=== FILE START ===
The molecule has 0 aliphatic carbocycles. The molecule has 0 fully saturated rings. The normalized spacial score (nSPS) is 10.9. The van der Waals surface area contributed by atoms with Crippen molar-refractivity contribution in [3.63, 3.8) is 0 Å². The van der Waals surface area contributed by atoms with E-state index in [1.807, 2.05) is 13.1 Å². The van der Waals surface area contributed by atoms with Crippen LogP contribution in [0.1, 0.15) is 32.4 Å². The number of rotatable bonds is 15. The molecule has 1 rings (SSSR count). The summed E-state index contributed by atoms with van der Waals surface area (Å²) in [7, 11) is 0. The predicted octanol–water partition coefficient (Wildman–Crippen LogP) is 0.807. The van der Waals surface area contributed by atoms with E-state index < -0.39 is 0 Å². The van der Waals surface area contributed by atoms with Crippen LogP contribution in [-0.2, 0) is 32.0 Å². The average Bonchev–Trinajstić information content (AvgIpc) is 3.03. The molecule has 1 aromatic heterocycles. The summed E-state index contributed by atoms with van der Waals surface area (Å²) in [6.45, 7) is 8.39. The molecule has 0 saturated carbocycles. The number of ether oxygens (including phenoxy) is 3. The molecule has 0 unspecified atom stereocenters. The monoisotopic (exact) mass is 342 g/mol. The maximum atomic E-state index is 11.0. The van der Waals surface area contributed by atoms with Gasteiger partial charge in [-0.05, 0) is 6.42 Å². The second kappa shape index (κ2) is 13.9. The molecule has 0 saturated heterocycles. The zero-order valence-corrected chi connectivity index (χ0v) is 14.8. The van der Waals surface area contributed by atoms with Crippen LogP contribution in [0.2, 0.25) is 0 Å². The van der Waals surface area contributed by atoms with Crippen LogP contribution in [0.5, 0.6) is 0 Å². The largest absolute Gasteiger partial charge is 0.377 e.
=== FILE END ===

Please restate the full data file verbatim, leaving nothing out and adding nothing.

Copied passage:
The molecule has 0 aliphatic carbocycles. The molecule has 0 fully saturated rings. The normalized spacial score (nSPS) is 10.9. The van der Waals surface area contributed by atoms with Crippen molar-refractivity contribution in [3.63, 3.8) is 0 Å². The van der Waals surface area contributed by atoms with E-state index in [1.807, 2.05) is 13.1 Å². The van der Waals surface area contributed by atoms with Crippen LogP contribution in [0.1, 0.15) is 32.4 Å². The number of rotatable bonds is 15. The molecule has 1 rings (SSSR count). The summed E-state index contributed by atoms with van der Waals surface area (Å²) in [7, 11) is 0. The predicted octanol–water partition coefficient (Wildman–Crippen LogP) is 0.807. The van der Waals surface area contributed by atoms with E-state index < -0.39 is 0 Å². The van der Waals surface area contributed by atoms with Crippen LogP contribution in [-0.2, 0) is 32.0 Å². The average Bonchev–Trinajstić information content (AvgIpc) is 3.03. The molecule has 1 aromatic heterocycles. The summed E-state index contributed by atoms with van der Waals surface area (Å²) in [6.45, 7) is 8.39. The molecule has 0 saturated carbocycles. The number of ether oxygens (including phenoxy) is 3. The molecule has 0 unspecified atom stereocenters. The monoisotopic (exact) mass is 342 g/mol. The maximum atomic E-state index is 11.0. The van der Waals surface area contributed by atoms with Gasteiger partial charge in [-0.05, 0) is 6.42 Å². The second kappa shape index (κ2) is 13.9. The molecule has 0 saturated heterocycles. The zero-order valence-corrected chi connectivity index (χ0v) is 14.8. The van der Waals surface area contributed by atoms with Crippen LogP contribution in [0.2, 0.25) is 0 Å². The van der Waals surface area contributed by atoms with Crippen LogP contribution in [0.5, 0.6) is 0 Å². The largest absolute Gasteiger partial charge is 0.377 e.